A federal judge in the fraud trial of John J. Rigas and his sons declined yesterday to rule out the use by prosecutors of accusations that the family defrauded the Adelphia Communications Corporation before the period covered in the indictment.
Judge Leonard B. Sand of United States District Court in New York said the government might discuss previous wrongdoing in its opening statement only if it related to practices that continued through the period of the crimes charged: 1999 through 2002.
In his rulings, Judge Sand said he would decide case by case during the trial what specific evidence of preindictment wrongdoing could be introduced.
“We’re certainly going to argue that most if not all of these practices at Adelphia were longstanding practices,” an assistant United States attorney, Christopher J. Clark, told Judge Sand. “It is impossible to put this crime in context without going into events outside the indictment.”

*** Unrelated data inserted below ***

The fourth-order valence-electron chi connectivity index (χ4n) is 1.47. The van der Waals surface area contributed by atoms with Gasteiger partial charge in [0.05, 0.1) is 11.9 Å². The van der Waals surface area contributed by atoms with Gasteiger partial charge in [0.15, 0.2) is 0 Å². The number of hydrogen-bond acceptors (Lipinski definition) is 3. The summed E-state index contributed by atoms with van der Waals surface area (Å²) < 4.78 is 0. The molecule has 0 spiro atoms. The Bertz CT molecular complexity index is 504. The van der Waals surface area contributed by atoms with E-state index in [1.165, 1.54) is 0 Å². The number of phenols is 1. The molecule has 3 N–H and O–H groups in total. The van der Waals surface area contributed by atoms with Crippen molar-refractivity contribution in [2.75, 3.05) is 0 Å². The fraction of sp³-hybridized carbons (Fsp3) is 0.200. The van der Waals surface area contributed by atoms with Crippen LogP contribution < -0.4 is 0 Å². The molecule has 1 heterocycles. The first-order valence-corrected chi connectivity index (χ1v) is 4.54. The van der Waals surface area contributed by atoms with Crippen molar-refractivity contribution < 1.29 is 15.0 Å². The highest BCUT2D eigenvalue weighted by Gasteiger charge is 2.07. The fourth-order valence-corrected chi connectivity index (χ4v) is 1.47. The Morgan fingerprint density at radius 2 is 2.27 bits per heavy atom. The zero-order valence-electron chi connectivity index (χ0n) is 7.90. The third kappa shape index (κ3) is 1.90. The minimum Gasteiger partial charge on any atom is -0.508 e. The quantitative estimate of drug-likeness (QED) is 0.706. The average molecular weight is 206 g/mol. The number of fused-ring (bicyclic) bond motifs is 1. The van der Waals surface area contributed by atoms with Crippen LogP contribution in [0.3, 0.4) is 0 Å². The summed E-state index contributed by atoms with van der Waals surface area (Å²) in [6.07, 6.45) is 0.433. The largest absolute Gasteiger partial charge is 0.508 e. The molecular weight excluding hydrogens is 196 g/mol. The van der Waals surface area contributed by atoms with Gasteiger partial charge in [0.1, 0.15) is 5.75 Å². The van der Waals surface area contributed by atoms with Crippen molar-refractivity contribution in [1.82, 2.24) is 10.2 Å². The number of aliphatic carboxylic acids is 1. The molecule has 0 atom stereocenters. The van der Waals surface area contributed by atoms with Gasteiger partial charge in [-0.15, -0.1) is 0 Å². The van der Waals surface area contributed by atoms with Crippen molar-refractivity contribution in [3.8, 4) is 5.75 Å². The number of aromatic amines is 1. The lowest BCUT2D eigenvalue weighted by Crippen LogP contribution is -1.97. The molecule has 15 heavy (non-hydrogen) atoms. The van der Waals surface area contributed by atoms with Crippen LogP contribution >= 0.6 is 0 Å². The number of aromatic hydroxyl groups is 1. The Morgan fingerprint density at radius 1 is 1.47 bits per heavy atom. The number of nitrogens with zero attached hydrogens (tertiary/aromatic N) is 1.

The ruling clears away one of the last disputed issues before the trial, which is scheduled to begin Feb. 23 and last as long as four months. Adelphia, a cable television operator, filed for bankruptcy in 2002 after seven consecutive years of losses.
Mr. Rigas, two of his sons and a former Adelphia executive face an indictment accusing them of using the company as a “personal piggy bank,” hiding $2.3 billion in debt and looting company funds. They have pleaded not guilty.
Need Legal Help?
New York City, Long Island, New Jersey, and Florida
Our personal injury lawyers New York City are here to help you when you need it the most.